Nick Mamatas, on section 8 and why you shouldn't be mad at the poor for their housing subsidies; enlightening *and* v. entertaining. I think more social science writers should be required to be funny. If only someone would go back and rewrite Adam Smith's The Wealth of Nations and all of Marx, Engels, Weber, etc., so that it's making me chuckle every paragraph. I'd go reread them right now, if that were the case. I sort of understood basic economics back in college; now it's all a big blur to me. But Nick helped. Good Nick.
And on a totally different note, Debra Hyde talks about literary erotica in America -- I'm not sure I agree with everyone she says, but it's interesting anyway:
"Erotic reading must tempt and stimulate, and it's not verboten for the adult reader...to seek personal satisfaction on the heels of that arousal in either solo or partnered sex. And that's where literary erotica can't succeed. As long as it remains couched in the messiness of life, it will not capture most readers. People want erotic affirmation. They want the erections, not the brains."
I think she's right, in that literary erotica is caught squarely in that dilemma. The current proliferation of short story erotica anthologies is a short-lived phenomenon, I suspect, because most of those stories don't succeed well at *both* really turning lots of people on *and* being excellent literature. It can be done, but it's rare. I think most of my own stories err on the side of literature in this debate -- I'm not actually expecting to get most of the readers off; I'm more interested in created a sexy mood, or evoking a memory of what it felt like, the last time you felt that way. All in service to the story, not to the getting off. And given that, it's a little odd to classify the stories as erotica, and put them in erotica anthologies -- the only reason we do, really, is that they're still not quite acceptable in a lot of regular literary venues.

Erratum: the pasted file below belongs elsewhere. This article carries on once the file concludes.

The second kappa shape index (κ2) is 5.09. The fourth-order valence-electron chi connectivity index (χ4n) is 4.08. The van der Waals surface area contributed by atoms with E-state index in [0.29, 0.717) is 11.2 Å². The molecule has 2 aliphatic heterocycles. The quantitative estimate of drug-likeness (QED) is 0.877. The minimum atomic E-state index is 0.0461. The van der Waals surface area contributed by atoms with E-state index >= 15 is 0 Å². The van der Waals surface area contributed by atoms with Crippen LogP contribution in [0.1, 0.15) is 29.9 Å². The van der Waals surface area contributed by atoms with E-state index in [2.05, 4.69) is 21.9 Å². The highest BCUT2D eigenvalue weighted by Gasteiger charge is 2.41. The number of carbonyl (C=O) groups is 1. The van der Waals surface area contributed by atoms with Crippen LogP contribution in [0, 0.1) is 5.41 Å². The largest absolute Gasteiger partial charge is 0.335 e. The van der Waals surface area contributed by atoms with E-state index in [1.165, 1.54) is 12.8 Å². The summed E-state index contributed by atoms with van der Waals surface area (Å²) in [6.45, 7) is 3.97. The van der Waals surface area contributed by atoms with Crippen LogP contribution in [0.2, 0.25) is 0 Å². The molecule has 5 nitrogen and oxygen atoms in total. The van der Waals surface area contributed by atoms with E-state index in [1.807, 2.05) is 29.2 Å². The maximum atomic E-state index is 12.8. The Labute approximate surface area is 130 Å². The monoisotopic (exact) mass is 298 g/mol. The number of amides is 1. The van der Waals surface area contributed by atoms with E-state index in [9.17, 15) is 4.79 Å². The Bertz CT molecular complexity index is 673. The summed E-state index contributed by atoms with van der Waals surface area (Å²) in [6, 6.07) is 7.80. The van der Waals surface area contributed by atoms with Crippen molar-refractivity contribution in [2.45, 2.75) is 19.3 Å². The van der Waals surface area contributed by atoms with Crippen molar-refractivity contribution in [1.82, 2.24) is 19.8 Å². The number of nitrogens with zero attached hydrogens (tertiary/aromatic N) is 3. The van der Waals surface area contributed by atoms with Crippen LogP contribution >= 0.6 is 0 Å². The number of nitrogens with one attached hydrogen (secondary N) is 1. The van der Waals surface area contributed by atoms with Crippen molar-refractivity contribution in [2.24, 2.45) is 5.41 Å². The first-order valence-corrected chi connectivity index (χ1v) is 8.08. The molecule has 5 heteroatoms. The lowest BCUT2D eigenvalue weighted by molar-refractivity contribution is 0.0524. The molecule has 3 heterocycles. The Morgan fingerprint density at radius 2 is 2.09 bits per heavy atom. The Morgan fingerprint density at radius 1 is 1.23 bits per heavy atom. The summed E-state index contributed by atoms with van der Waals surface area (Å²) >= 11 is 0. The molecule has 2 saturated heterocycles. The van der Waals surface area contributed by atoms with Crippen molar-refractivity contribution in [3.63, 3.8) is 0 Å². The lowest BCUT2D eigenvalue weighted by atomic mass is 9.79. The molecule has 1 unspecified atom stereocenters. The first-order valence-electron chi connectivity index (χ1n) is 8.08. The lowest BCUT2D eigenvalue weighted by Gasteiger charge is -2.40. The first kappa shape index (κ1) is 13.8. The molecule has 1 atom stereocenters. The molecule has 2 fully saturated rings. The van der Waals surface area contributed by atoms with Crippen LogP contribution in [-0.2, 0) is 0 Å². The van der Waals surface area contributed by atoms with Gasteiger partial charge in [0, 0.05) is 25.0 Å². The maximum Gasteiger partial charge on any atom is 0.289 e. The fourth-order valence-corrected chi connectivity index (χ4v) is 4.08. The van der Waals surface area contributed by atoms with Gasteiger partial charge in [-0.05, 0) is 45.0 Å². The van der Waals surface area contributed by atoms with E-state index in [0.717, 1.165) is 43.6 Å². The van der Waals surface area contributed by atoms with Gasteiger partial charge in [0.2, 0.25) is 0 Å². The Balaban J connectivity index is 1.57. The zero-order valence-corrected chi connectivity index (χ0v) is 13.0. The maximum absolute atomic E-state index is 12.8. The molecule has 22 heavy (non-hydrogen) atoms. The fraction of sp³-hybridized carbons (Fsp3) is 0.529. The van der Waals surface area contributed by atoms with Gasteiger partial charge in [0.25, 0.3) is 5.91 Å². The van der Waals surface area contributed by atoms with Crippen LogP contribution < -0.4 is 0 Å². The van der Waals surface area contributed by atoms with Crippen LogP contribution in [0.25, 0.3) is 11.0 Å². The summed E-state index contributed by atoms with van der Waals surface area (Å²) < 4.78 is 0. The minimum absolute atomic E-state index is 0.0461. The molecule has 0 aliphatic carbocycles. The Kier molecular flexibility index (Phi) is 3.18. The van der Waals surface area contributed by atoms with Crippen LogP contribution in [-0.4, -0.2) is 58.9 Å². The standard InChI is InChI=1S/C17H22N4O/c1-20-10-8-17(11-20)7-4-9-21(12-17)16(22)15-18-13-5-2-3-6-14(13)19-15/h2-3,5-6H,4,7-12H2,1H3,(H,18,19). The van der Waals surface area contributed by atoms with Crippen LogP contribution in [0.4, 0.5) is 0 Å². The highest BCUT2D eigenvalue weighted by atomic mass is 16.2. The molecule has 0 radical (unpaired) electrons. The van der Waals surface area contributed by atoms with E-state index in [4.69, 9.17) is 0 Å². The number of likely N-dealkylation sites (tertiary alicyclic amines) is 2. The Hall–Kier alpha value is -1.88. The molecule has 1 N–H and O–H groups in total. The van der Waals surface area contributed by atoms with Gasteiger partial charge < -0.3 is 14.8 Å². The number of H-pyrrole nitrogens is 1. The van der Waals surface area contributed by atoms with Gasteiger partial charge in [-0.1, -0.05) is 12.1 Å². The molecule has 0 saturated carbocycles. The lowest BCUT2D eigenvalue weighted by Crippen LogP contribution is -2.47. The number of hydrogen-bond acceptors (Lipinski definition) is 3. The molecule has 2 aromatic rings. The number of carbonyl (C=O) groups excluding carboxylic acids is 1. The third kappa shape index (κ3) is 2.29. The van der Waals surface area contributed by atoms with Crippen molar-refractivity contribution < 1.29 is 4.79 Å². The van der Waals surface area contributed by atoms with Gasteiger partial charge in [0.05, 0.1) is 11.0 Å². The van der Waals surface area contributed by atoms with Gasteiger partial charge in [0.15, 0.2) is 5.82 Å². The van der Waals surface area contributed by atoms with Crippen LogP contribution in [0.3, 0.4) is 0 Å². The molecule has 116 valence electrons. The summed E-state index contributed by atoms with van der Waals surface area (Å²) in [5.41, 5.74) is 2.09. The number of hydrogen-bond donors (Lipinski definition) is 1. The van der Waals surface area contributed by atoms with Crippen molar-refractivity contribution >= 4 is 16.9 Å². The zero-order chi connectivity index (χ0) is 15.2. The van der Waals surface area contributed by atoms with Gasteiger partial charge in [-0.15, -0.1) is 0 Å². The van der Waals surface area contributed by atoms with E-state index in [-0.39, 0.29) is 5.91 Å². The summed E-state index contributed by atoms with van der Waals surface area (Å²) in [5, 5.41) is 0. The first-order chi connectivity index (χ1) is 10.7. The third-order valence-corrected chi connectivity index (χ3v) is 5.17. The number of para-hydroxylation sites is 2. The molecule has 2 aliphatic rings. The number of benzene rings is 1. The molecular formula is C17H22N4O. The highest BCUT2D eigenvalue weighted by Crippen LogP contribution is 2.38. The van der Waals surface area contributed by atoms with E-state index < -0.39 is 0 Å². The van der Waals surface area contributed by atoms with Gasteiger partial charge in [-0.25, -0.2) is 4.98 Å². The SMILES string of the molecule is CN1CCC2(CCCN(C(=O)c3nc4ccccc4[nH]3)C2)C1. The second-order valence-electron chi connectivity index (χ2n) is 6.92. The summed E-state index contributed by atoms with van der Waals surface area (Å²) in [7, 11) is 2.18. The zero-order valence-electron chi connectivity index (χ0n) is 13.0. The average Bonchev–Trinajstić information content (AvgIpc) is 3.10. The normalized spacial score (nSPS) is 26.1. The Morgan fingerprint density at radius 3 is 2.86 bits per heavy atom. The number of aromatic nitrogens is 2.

When stories like mine (sexually explicit, and sexy, but more about the story than the sex (and just as likely to leave you hanging as to get you off)) become widely acceptable (which seems to be happening fairly quickly, barring a massive backlash), then I suspect a lot of what's currently published in literary erotica anthologies will slide over into regular literary fiction (with perhaps the best of those being hunted down and collected into editions for the connoisseur (*)), and the anthologies themselves will become much more explicitly sexual and about getting off. So I guess I'm predicting a return to a division between literature and pornography -- which is fine with me, as long as a) literature can get as sexy as it wants/needs to be, and b) it's perfectly socially okay for anyone to go out and buy some porn to assuage their sexual desires, just as they'd go out and buy a burger to assuage their hunger. (Oh, the snooty organic vegans will still look down on the greasy cow eaters, but that's just part of being human. As long as everyone gets to eat who they want, in the way they want to eat them, it's okay with me if some people are a little snide about it.)
I guess I had something to say this morning after all.
All of this is of particular interest to me since an erotica anthology I'm in has just won an award. Best Lesbian Erotica 2003, edited by Tristan Taormino (which republished "How It Started") just won a Lambda Literary Award. Woohoo!
* connoisseur: the first word whose spelling I've had to look up in a good long while. I was startled to realize that I had no idea what letters were in it. It seemed worth a note.